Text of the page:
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Notice

Notice of Issuance of Final Determination Concerning Dimmer and Fan Speed Switch Controls

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Information about this document as published in the Federal Register.

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AGENCY:

U.S. Customs and Border Protection, Department of Homeland Security.

ACTION:

Notice of final determination.

SUMMARY:

This document provides notice that U.S. Customs and Border Protection (“CBP”) has issued a final determination concerning the country of origin of certain dimmer and fan speed switch controls which may be offered to the United States Government under a government procurement contract. Based upon the facts presented, in the final determination CBP concluded that Mexico is the country of origin of the dimmer and fan speed switch controls for purposes of U.S. Government procurement.

DATES:

The final determination was issued on June 15, 2010. A copy of the final determination is attached. Any party-at-interest, as defined in 19 CFR 177.22(d), may seek judicial review of this final determination within July 29, 2010.

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FOR FURTHER INFORMATION CONTACT:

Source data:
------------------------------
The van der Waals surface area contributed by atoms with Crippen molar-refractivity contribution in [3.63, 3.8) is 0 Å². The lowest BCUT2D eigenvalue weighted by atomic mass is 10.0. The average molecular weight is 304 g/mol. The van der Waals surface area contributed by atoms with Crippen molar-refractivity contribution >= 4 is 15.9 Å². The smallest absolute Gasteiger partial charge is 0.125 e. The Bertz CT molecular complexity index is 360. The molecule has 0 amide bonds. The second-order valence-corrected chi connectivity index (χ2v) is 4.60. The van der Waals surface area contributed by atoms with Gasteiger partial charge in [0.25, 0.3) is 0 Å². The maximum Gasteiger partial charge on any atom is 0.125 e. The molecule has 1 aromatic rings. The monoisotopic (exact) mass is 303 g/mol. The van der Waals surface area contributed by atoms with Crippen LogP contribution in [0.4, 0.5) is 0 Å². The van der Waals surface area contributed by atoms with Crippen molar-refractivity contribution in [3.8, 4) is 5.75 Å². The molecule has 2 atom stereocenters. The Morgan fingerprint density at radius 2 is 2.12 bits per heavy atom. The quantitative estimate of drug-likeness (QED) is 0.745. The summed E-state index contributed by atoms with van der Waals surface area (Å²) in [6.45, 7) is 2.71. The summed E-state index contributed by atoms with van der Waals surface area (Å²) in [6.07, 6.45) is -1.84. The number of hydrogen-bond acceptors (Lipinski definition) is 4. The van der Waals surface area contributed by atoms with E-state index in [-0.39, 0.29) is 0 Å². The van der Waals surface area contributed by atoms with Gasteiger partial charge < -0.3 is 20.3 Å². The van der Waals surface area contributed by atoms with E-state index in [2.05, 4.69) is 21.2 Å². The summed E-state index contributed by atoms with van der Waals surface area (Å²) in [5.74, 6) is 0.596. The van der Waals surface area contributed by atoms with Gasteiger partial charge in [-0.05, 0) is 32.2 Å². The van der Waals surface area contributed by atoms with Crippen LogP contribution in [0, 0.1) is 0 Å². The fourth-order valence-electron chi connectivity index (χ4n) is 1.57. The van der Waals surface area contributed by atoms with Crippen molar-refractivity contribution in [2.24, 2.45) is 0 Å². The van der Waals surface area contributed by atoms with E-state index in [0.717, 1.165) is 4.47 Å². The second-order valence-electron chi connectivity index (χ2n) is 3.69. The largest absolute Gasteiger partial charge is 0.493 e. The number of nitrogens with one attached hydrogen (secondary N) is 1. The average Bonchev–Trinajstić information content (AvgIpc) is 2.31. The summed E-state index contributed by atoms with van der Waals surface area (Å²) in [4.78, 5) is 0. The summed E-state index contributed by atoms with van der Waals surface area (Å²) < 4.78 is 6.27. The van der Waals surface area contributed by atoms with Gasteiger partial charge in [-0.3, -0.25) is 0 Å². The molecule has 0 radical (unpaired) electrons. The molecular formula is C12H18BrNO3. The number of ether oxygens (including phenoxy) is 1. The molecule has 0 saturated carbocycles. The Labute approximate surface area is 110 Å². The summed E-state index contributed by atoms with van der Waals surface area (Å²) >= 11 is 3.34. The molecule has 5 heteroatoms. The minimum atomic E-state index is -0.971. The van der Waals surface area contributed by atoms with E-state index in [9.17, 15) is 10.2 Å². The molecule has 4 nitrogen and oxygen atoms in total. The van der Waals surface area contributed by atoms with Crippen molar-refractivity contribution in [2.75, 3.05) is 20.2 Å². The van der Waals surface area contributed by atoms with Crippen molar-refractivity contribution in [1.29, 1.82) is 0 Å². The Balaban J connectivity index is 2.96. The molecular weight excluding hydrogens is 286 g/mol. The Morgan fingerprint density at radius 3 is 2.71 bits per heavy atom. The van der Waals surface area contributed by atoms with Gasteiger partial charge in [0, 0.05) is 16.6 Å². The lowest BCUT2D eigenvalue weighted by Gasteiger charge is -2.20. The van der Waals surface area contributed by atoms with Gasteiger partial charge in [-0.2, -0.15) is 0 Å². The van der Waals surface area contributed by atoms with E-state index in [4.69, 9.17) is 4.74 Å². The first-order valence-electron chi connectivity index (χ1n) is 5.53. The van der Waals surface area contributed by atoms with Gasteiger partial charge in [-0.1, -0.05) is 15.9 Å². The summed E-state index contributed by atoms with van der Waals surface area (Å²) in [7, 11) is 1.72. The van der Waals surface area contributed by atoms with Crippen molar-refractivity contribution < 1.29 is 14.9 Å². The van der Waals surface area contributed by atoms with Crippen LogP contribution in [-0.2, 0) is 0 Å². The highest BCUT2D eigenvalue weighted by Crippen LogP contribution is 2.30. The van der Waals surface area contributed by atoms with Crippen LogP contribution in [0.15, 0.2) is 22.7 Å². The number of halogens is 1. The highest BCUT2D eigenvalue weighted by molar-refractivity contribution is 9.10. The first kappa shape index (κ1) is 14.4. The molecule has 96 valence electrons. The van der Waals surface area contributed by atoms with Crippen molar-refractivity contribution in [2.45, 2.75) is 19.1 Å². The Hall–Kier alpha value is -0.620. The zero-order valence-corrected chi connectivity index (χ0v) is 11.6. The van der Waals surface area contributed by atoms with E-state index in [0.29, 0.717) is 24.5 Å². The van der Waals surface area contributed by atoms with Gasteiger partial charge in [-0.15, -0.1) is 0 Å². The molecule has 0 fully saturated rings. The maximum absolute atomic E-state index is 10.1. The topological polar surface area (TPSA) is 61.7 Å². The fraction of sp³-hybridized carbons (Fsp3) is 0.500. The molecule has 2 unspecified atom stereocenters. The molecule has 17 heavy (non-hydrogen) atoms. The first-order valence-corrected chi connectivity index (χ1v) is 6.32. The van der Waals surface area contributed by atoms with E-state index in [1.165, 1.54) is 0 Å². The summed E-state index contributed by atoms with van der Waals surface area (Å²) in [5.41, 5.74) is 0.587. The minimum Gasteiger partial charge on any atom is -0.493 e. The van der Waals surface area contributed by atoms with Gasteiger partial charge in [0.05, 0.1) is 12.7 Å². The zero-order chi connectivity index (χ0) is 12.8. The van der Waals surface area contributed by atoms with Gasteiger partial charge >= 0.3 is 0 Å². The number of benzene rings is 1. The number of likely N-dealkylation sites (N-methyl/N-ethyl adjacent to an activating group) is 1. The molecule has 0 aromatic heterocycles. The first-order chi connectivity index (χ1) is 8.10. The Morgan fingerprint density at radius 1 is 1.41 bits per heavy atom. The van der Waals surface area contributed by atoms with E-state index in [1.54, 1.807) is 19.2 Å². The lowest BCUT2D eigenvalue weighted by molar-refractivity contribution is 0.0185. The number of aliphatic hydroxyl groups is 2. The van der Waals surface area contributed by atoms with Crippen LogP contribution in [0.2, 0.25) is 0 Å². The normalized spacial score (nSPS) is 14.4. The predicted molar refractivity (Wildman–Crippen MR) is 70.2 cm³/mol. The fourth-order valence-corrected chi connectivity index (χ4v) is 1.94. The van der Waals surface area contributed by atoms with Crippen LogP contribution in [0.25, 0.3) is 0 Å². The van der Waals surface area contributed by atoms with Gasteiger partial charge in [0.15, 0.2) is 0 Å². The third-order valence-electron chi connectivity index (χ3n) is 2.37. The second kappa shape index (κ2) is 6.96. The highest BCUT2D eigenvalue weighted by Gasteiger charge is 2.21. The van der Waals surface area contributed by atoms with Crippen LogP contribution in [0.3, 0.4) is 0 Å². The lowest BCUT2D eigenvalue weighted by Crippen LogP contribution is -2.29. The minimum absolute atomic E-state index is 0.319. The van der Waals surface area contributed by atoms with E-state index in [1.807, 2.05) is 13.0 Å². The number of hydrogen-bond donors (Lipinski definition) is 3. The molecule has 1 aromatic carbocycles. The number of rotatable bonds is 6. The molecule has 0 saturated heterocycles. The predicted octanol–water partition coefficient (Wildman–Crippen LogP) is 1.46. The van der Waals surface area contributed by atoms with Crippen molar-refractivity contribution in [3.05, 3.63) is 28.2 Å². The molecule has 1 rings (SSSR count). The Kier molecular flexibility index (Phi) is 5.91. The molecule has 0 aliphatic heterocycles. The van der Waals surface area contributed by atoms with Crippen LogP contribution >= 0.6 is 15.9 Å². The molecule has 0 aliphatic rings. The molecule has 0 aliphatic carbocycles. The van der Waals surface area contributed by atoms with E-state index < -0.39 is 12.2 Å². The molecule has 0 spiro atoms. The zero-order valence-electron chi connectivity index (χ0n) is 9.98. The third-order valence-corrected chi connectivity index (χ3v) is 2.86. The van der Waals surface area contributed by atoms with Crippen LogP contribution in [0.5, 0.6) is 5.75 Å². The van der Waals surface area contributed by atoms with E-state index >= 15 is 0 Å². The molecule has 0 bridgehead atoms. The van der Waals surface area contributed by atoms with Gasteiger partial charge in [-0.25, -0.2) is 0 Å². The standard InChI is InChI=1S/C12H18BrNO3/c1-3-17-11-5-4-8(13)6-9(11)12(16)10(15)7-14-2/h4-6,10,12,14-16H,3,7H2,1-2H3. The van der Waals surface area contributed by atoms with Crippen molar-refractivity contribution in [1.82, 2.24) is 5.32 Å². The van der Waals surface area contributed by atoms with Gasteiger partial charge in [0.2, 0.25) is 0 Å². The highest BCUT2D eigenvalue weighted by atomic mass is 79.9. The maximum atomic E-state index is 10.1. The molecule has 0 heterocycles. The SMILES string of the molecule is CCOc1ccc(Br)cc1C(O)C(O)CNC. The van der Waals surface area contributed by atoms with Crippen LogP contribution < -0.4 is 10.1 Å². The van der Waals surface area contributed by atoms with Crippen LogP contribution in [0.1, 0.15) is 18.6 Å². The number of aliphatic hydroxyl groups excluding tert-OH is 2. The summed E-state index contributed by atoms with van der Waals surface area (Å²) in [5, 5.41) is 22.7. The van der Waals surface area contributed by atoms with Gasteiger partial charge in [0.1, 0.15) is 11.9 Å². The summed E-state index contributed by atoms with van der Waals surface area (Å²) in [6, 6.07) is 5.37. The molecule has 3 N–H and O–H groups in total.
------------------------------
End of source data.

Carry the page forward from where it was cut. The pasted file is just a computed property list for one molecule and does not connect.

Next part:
Karen S. Greene, Valuation and Special Programs Branch, Regulations and Rulings, Office of International Trade (202-325-0041).

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SUPPLEMENTARY INFORMATION:

Notice is hereby given that on June 15, 2010, pursuant to subpart B of part 177, Customs Regulations (19 CFR part 177, subpart B), CBP issued a final determination concerning the country of origin of certain dimmer and fan speed switch controls which may be offered to the United States Government under a government procurement contract. This final determination, in HQ H098417, was issued at the request of Pass & Seymour, Inc. under procedures set forth at 19 CFR part 177, subpart B, which implements Title III of the Trade Agreements Act of 1979, as amended (19 U.S.C. 2511-18). In the final determination, CBP concluded that, based upon the facts presented, certain articles will be substantially Start Printed Page 37454transformed in Mexico. Therefore, CBP found that Mexico is the country of origin of the finished articles for purposes of U.S. Government procurement.